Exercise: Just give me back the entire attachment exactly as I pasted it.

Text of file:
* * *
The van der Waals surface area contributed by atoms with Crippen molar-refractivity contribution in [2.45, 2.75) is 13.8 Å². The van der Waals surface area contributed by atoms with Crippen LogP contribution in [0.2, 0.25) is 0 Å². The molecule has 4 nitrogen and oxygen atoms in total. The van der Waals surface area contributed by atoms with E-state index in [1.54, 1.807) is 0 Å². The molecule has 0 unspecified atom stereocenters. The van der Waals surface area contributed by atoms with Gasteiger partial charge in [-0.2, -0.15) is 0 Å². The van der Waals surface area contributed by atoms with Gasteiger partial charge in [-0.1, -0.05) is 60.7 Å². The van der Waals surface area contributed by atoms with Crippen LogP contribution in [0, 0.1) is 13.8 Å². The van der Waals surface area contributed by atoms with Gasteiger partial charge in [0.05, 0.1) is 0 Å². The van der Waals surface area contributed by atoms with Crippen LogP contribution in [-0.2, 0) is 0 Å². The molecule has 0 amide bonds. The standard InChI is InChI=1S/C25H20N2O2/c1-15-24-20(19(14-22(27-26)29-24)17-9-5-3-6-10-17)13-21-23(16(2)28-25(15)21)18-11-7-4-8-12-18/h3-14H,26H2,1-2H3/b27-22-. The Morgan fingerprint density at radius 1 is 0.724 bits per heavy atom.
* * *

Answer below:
The van der Waals surface area contributed by atoms with Crippen molar-refractivity contribution in [2.45, 2.75) is 13.8 Å². The van der Waals surface area contributed by atoms with Crippen LogP contribution in [0.2, 0.25) is 0 Å². The molecule has 4 nitrogen and oxygen atoms in total. The van der Waals surface area contributed by atoms with E-state index in [1.54, 1.807) is 0 Å². The molecule has 0 unspecified atom stereocenters. The van der Waals surface area contributed by atoms with Gasteiger partial charge in [-0.2, -0.15) is 0 Å². The van der Waals surface area contributed by atoms with Gasteiger partial charge in [-0.1, -0.05) is 60.7 Å². The van der Waals surface area contributed by atoms with Crippen LogP contribution in [0, 0.1) is 13.8 Å². The van der Waals surface area contributed by atoms with Gasteiger partial charge in [0.05, 0.1) is 0 Å². The van der Waals surface area contributed by atoms with Crippen LogP contribution in [-0.2, 0) is 0 Å². The molecule has 0 amide bonds. The standard InChI is InChI=1S/C25H20N2O2/c1-15-24-20(19(14-22(27-26)29-24)17-9-5-3-6-10-17)13-21-23(16(2)28-25(15)21)18-11-7-4-8-12-18/h3-14H,26H2,1-2H3/b27-22-. The Morgan fingerprint density at radius 1 is 0.724 bits per heavy atom.